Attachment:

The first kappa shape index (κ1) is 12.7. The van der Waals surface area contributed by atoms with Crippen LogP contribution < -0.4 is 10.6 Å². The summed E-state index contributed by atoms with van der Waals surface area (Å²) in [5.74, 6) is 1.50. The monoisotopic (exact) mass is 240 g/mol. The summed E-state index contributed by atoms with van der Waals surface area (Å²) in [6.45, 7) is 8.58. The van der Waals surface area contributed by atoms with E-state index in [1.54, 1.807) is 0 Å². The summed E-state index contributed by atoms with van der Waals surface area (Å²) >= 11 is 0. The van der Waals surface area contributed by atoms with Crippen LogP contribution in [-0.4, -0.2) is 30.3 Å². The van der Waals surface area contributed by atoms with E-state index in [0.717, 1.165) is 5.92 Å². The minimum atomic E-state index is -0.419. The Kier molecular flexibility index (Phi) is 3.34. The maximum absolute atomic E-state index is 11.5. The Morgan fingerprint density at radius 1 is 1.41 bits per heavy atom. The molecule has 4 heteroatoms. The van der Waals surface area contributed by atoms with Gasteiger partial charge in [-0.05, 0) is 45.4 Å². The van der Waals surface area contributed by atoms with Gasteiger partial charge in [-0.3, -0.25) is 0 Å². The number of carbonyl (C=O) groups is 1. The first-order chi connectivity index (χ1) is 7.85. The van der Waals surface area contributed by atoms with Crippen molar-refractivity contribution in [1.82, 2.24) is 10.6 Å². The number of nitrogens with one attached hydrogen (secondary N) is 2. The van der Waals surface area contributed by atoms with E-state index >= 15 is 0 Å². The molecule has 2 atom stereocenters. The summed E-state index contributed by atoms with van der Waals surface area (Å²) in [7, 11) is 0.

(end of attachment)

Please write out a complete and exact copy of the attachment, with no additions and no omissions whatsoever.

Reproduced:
The first kappa shape index (κ1) is 12.7. The van der Waals surface area contributed by atoms with Crippen LogP contribution < -0.4 is 10.6 Å². The summed E-state index contributed by atoms with van der Waals surface area (Å²) in [5.74, 6) is 1.50. The monoisotopic (exact) mass is 240 g/mol. The summed E-state index contributed by atoms with van der Waals surface area (Å²) in [6.45, 7) is 8.58. The van der Waals surface area contributed by atoms with E-state index in [1.54, 1.807) is 0 Å². The summed E-state index contributed by atoms with van der Waals surface area (Å²) >= 11 is 0. The van der Waals surface area contributed by atoms with Crippen LogP contribution in [-0.4, -0.2) is 30.3 Å². The van der Waals surface area contributed by atoms with E-state index in [0.717, 1.165) is 5.92 Å². The minimum atomic E-state index is -0.419. The Kier molecular flexibility index (Phi) is 3.34. The maximum absolute atomic E-state index is 11.5. The Morgan fingerprint density at radius 1 is 1.41 bits per heavy atom. The molecule has 4 heteroatoms. The van der Waals surface area contributed by atoms with Gasteiger partial charge in [-0.05, 0) is 45.4 Å². The van der Waals surface area contributed by atoms with Gasteiger partial charge in [-0.3, -0.25) is 0 Å². The number of carbonyl (C=O) groups is 1. The first-order chi connectivity index (χ1) is 7.85. The van der Waals surface area contributed by atoms with Crippen molar-refractivity contribution in [1.82, 2.24) is 10.6 Å². The number of nitrogens with one attached hydrogen (secondary N) is 2. The van der Waals surface area contributed by atoms with E-state index >= 15 is 0 Å². The molecule has 2 atom stereocenters. The summed E-state index contributed by atoms with van der Waals surface area (Å²) in [7, 11) is 0.